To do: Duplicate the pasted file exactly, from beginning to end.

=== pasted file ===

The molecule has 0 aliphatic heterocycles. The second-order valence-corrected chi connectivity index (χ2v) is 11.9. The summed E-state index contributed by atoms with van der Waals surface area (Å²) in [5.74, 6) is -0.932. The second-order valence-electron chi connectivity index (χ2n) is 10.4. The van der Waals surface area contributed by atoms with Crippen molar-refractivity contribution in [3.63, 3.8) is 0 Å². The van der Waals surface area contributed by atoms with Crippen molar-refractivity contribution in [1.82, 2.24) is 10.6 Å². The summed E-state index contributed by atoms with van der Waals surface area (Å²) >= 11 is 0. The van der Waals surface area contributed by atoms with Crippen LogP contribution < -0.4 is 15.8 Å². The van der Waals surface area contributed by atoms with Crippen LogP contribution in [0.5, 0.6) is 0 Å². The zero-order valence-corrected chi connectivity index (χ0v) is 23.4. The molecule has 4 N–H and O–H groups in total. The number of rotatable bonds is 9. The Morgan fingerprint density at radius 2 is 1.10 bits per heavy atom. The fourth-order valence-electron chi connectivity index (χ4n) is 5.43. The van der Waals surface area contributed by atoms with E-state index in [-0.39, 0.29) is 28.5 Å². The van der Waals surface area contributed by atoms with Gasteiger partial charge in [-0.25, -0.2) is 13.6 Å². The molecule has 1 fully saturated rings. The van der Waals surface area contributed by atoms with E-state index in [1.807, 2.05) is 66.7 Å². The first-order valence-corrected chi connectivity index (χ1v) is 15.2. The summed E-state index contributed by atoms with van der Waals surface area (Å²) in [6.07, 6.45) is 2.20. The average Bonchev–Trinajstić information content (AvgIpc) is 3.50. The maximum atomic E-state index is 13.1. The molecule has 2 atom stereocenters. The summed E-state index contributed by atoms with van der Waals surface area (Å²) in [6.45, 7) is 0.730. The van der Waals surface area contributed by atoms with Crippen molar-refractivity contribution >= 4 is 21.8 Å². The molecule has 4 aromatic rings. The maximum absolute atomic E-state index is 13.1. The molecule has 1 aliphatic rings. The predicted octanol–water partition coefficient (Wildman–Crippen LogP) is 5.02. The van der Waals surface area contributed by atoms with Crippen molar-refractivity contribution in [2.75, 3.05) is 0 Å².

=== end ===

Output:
The molecule has 0 aliphatic heterocycles. The second-order valence-corrected chi connectivity index (χ2v) is 11.9. The summed E-state index contributed by atoms with van der Waals surface area (Å²) in [5.74, 6) is -0.932. The second-order valence-electron chi connectivity index (χ2n) is 10.4. The van der Waals surface area contributed by atoms with Crippen molar-refractivity contribution in [3.63, 3.8) is 0 Å². The van der Waals surface area contributed by atoms with Crippen molar-refractivity contribution in [1.82, 2.24) is 10.6 Å². The summed E-state index contributed by atoms with van der Waals surface area (Å²) >= 11 is 0. The van der Waals surface area contributed by atoms with Crippen LogP contribution < -0.4 is 15.8 Å². The van der Waals surface area contributed by atoms with Crippen LogP contribution in [0.5, 0.6) is 0 Å². The zero-order valence-corrected chi connectivity index (χ0v) is 23.4. The molecule has 4 N–H and O–H groups in total. The number of rotatable bonds is 9. The Morgan fingerprint density at radius 2 is 1.10 bits per heavy atom. The fourth-order valence-electron chi connectivity index (χ4n) is 5.43. The van der Waals surface area contributed by atoms with E-state index in [-0.39, 0.29) is 28.5 Å². The van der Waals surface area contributed by atoms with Gasteiger partial charge in [-0.25, -0.2) is 13.6 Å². The molecule has 1 fully saturated rings. The van der Waals surface area contributed by atoms with E-state index in [1.807, 2.05) is 66.7 Å². The first-order valence-corrected chi connectivity index (χ1v) is 15.2. The summed E-state index contributed by atoms with van der Waals surface area (Å²) in [6.07, 6.45) is 2.20. The average Bonchev–Trinajstić information content (AvgIpc) is 3.50. The maximum atomic E-state index is 13.1. The molecule has 2 atom stereocenters. The summed E-state index contributed by atoms with van der Waals surface area (Å²) in [6.45, 7) is 0.730. The van der Waals surface area contributed by atoms with Crippen molar-refractivity contribution >= 4 is 21.8 Å². The molecule has 4 aromatic rings. The maximum absolute atomic E-state index is 13.1. The molecule has 1 aliphatic rings. The predicted octanol–water partition coefficient (Wildman–Crippen LogP) is 5.02. The van der Waals surface area contributed by atoms with Crippen molar-refractivity contribution in [2.75, 3.05) is 0 Å².